MARGARET BRENNAN: You disagree with that assessment?
PRESIDENT DONALD TRUMP: —I have intel people, but that doesn’t mean I have to agree. President Bush had intel people that said Saddam Hussein—
MARGARET BRENNAN: Sure.
PRESIDENT DONALD TRUMP: —in Iraq had nuclear weapons — had all sorts of weapons of mass destruction. Guess what? Those intel people didn’t know what the hell they were doing, and they got us tied up in a war that we should have never been in.
Trump’s understanding of this history is almost perfectly backwards. U.S. intelligence officials never said Iraq “had nuclear weapons,” or even anything close to that. They did overstate Iraqi weapons capabilities. But — crucially — the Bush administration also pressured intelligence agencies to inflate their findings, as John Judis and Spencer Ackerman reported in 2003, and administration officials overstated the intelligence that was produced, as the Senate Intelligence Committee found in 2008.
The backdrop to this episode does have some important differences with the current moment. The Bush administration had been plunged into an adrenal panic by the 9/11 attacks. Its rush toward war was largely choreographed by Dick Cheney, a skilled bureaucratic operator, and enjoyed broad public legitimacy created by the national unity bestowed upon Bush by the surprise attack. None of these conditions apply to the easily distracted, childlike, and deeply unpopular sitting president.
And while Cheney has departed the scene, National Security Council director John Bolton has assumed a somewhat parallel role. An ultrahawk with a long record of punishing subordinates who undermine the factual basis for his preferred policies, Bolton has emerged as Trump’s most influential foreign policy adviser. Bolton in 2015 insisted that Iran was racing toward a nuclear weapon. (“Even absent palpable proof, like a nuclear test, Iran’s steady progress toward nuclear weapons has long been evident.”) He likewise concluded that diplomacy could never work (“The inescapable conclusion is that Iran will not negotiate away its nuclear program”) and that “only military action” could stop it.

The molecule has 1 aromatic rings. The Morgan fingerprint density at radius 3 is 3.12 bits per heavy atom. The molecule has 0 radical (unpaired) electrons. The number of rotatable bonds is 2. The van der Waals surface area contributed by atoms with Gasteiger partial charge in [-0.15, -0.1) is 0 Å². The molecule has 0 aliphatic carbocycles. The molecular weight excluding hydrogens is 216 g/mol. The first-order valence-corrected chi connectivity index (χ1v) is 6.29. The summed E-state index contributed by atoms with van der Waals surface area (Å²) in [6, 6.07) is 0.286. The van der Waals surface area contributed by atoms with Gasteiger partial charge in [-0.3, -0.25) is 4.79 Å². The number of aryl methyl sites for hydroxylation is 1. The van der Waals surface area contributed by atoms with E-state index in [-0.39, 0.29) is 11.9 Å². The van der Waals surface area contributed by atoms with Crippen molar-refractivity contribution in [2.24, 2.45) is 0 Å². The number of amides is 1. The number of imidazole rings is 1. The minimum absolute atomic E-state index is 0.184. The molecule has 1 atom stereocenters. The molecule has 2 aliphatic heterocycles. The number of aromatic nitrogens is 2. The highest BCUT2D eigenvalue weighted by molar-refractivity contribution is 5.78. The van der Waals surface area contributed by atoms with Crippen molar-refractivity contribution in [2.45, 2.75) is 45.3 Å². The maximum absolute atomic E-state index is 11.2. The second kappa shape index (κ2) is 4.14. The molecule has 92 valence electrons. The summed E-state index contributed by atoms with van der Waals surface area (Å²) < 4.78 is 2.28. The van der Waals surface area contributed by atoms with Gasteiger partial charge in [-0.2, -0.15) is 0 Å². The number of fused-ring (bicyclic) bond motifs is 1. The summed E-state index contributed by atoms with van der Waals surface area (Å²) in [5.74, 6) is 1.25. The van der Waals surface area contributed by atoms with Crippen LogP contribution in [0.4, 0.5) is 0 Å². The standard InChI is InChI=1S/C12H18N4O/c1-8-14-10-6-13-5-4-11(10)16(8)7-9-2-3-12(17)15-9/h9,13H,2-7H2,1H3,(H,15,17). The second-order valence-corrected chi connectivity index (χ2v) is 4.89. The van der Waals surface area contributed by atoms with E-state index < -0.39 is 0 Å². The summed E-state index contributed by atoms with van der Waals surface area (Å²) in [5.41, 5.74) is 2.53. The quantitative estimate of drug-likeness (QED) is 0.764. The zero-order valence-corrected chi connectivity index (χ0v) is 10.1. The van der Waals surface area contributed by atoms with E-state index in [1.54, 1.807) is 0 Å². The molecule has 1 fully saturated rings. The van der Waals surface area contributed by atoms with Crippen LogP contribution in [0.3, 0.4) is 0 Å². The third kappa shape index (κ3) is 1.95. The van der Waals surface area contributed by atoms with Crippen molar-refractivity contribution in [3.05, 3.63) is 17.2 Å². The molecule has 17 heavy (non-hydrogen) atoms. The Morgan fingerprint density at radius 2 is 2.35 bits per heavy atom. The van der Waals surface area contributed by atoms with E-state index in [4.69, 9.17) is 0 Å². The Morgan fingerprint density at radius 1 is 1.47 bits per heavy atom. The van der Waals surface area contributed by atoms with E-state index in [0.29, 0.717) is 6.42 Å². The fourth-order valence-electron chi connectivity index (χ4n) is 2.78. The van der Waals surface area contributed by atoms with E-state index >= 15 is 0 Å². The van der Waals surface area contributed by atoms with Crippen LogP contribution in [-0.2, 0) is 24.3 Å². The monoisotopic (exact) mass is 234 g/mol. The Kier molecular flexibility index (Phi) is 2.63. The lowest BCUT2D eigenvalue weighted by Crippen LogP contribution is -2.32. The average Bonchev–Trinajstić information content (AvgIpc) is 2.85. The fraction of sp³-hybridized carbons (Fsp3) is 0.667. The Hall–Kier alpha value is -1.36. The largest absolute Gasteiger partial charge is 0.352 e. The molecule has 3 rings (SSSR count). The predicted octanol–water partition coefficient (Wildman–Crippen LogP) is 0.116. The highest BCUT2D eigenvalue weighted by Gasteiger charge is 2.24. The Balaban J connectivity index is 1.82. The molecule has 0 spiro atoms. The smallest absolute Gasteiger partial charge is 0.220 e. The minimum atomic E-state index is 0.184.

As Trump has grown alienated from his national security apparatus, Bolton appears to be the one remaining official who has retained a measure of his trust. And while he may not have a Cheney-like ability to manipulate the president, Bolton does benefit from a near vacuum in rival power sources.
Other parallels leap out between Trump’s view of Iran and Bush’s view of Iraq. Bush and Cheney rejected skeptical intelligence about Iraq’s weapons in part because, like Trump with Iran, they conflated their assessment of Iraq’s overall foreign policy behavior with its weapons capability. They assumed that a dictator who had repeatedly attacked his neighbors must be intent on weapons of mass destruction. Like Trump, they nurtured their thinking in a conservative movement bubble that dismissed bureaucratic expertise as a biased liberal elite. They couldn’t distinguish their strategic goals from the facts that might be brought to bear upon them.
Trump’s apparent conclusion from Bush’s Iraq debacle is that a president who has a gut-level suspicion of a Middle Eastern regional power should disregard all intelligence that complicates his hawkish impulses. If there is any chance history repeats itself, it is because Trump has turned the lesson of history upside down.